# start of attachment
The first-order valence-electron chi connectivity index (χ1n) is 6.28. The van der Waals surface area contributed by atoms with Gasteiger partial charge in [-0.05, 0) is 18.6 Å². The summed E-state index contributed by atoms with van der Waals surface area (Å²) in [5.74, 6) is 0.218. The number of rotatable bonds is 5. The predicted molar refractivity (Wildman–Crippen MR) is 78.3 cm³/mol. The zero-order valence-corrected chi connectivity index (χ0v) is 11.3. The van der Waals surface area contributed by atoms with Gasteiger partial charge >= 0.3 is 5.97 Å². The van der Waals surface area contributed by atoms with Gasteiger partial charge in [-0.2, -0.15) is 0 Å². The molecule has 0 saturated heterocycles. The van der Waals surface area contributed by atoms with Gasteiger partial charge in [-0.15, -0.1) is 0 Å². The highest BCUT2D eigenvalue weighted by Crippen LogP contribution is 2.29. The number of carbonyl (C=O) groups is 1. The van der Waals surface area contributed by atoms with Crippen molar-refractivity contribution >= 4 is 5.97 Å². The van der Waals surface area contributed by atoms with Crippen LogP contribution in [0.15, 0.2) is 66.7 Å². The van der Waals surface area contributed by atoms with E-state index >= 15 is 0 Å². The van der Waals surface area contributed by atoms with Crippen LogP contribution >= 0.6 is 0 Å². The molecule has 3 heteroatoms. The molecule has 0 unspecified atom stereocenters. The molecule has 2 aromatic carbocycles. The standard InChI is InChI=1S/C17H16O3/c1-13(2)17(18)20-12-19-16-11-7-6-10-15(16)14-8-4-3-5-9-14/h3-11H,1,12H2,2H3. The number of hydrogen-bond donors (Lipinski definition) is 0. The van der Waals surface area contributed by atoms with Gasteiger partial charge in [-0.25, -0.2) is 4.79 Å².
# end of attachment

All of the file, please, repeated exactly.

The first-order valence-electron chi connectivity index (χ1n) is 6.28. The van der Waals surface area contributed by atoms with Gasteiger partial charge in [-0.05, 0) is 18.6 Å². The summed E-state index contributed by atoms with van der Waals surface area (Å²) in [5.74, 6) is 0.218. The number of rotatable bonds is 5. The predicted molar refractivity (Wildman–Crippen MR) is 78.3 cm³/mol. The zero-order valence-corrected chi connectivity index (χ0v) is 11.3. The van der Waals surface area contributed by atoms with Gasteiger partial charge >= 0.3 is 5.97 Å². The van der Waals surface area contributed by atoms with Gasteiger partial charge in [-0.2, -0.15) is 0 Å². The molecule has 0 saturated heterocycles. The van der Waals surface area contributed by atoms with Gasteiger partial charge in [-0.15, -0.1) is 0 Å². The highest BCUT2D eigenvalue weighted by Crippen LogP contribution is 2.29. The number of carbonyl (C=O) groups is 1. The van der Waals surface area contributed by atoms with Crippen molar-refractivity contribution >= 4 is 5.97 Å². The van der Waals surface area contributed by atoms with Crippen LogP contribution in [0.15, 0.2) is 66.7 Å². The van der Waals surface area contributed by atoms with E-state index >= 15 is 0 Å². The van der Waals surface area contributed by atoms with Crippen LogP contribution >= 0.6 is 0 Å². The molecule has 3 heteroatoms. The molecule has 0 unspecified atom stereocenters. The molecule has 2 aromatic carbocycles. The standard InChI is InChI=1S/C17H16O3/c1-13(2)17(18)20-12-19-16-11-7-6-10-15(16)14-8-4-3-5-9-14/h3-11H,1,12H2,2H3. The number of hydrogen-bond donors (Lipinski definition) is 0. The van der Waals surface area contributed by atoms with Gasteiger partial charge in [-0.25, -0.2) is 4.79 Å².